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Canada (162,009)
MTHEL 131 (32)
Chapter 2

Chapter 2 Reading Notes

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Department
Mathematics Electives
Course
MTHEL 131
Professor
David Kohler
Semester
Fall

Description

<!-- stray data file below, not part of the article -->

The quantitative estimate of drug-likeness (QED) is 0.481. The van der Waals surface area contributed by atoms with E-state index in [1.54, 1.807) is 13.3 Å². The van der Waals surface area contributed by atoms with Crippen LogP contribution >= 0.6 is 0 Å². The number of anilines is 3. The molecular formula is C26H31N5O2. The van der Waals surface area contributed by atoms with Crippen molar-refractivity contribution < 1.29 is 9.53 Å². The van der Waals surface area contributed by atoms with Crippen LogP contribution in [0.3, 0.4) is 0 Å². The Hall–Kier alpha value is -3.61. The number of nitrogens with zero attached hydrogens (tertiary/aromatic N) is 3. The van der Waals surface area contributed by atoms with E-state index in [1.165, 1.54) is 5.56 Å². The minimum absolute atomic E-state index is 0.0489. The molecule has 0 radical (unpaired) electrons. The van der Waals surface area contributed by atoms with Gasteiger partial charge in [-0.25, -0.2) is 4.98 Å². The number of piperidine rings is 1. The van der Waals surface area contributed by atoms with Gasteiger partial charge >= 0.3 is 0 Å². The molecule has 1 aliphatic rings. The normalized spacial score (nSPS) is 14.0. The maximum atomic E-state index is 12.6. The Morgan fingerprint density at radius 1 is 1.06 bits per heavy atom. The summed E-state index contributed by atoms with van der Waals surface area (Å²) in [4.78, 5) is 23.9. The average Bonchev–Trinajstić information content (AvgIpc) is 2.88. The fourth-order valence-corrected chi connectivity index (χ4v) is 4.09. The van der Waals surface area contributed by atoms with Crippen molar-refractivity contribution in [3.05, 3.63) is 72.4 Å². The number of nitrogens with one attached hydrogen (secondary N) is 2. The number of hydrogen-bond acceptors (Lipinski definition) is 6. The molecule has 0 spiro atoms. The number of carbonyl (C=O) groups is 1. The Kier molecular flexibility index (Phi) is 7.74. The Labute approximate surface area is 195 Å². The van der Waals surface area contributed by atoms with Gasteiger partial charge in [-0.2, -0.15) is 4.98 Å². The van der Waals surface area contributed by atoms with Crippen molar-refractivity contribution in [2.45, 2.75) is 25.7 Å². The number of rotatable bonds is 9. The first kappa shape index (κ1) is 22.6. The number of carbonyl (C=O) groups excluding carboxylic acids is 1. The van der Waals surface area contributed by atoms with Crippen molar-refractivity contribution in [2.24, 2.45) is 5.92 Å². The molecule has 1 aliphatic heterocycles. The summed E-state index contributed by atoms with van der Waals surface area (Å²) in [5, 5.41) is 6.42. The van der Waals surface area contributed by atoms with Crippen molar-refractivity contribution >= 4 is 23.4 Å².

Chapter 2: Life And Health Insurance Pricing Fundamentals Principles of insurance Law of large numbers - states that the greater the number of similar exposures (ex. lives insured), the less observed loss will deviate from expected loss - risk and uncertainty decrease as number of exposure units increase - the insurer will be able to determine anticipated death claims with more accuracy Nature of perils insured - peril: cause of loss such as fore with respect to property, or accident with respect to health - if a life insurance policy is to protect the insured, an adequate fund must be accumulated (the claim is certain to occur) - long-term health insurance contracts charge higher premiums over time, as higher rates of claims develop as insureds grow older Gambling and insurance - gambling creates a risk where none existed - insurance transfers an existing exposure, and through pooling of similar loss exposures, reduces risk Pricing individual life and health insurance Objectives of pricing: 1) premium rates should be adequate 2) they should be equitable 3) they should not be excessive Rate adequacy - must be adequate in light of benefits promised - inadequacy can lead to financial problems, if not insolvency - total payments collected now and in the future (+investment earnings) should be sufficient to fund current and future benefits promised - block of policies: all policies issued by insurer under the same rates and values and on the same form Rate equity - premiums should correspond with expected losses and other costs that the insureds bring to the insurance pool (people at higher risk will be paying more) - equity is one of the goals of underwriting Rates not excessive - should not be excessive in relation to benefits provided Life and health insurance pricing elements Calculation of rates and values needs information regarding: 1) probability of insured event occurring 2) time value of money 3) benefits promised 4) loadings to cover expenses, taxes, profit, contingencies - pricing is based on losses of the group, not individual - mortality table: shows yearly probabilities of death - morbidity table: shows yearly probabilities or other information on loss of health - in long-term coverage, insurers lower premiums because they will earn interest on accumulated funds - premium computation takes into account the coverage period, level of coverage, and factors related to benefits promised, and payout pattern - life and disability insurance promise definite benefits - health insurance promises benefits to finance care, or medical expense based on the injury - net rate: rates calculated to recognize 1) probability of insured event 2) time value of money 3)benefits promised Make no allowance for insurer expenses - loadings: amount to cover expenses, taxes, contingencies, profit - gross rate: net rate + loadings = amount policy owners are charged Life insurance rate computation - yearly renewable term life insurance provides coverage for 1 year, but guarantees he policy owner the right to renew the policy even if the insured’s health becomes terrible - premiums rise each year Single premium plan - to pay for the entire policy with a single premium - the insurer will have access to these funds for a long time, so investment earnings constitute a major component from which benefits are paid - US law requires life insurance policies that involve significant prepayment to provide a partial refund to terminating policy holders - Canada does not mandate this, but firms do it as a matter of practice - Cash surrender value: the amount available upon termination Level-Premium plan - company can accept same premium each year, provided that (over time) it will be equivalent of the single premium - naturally, the fund will be smaller than
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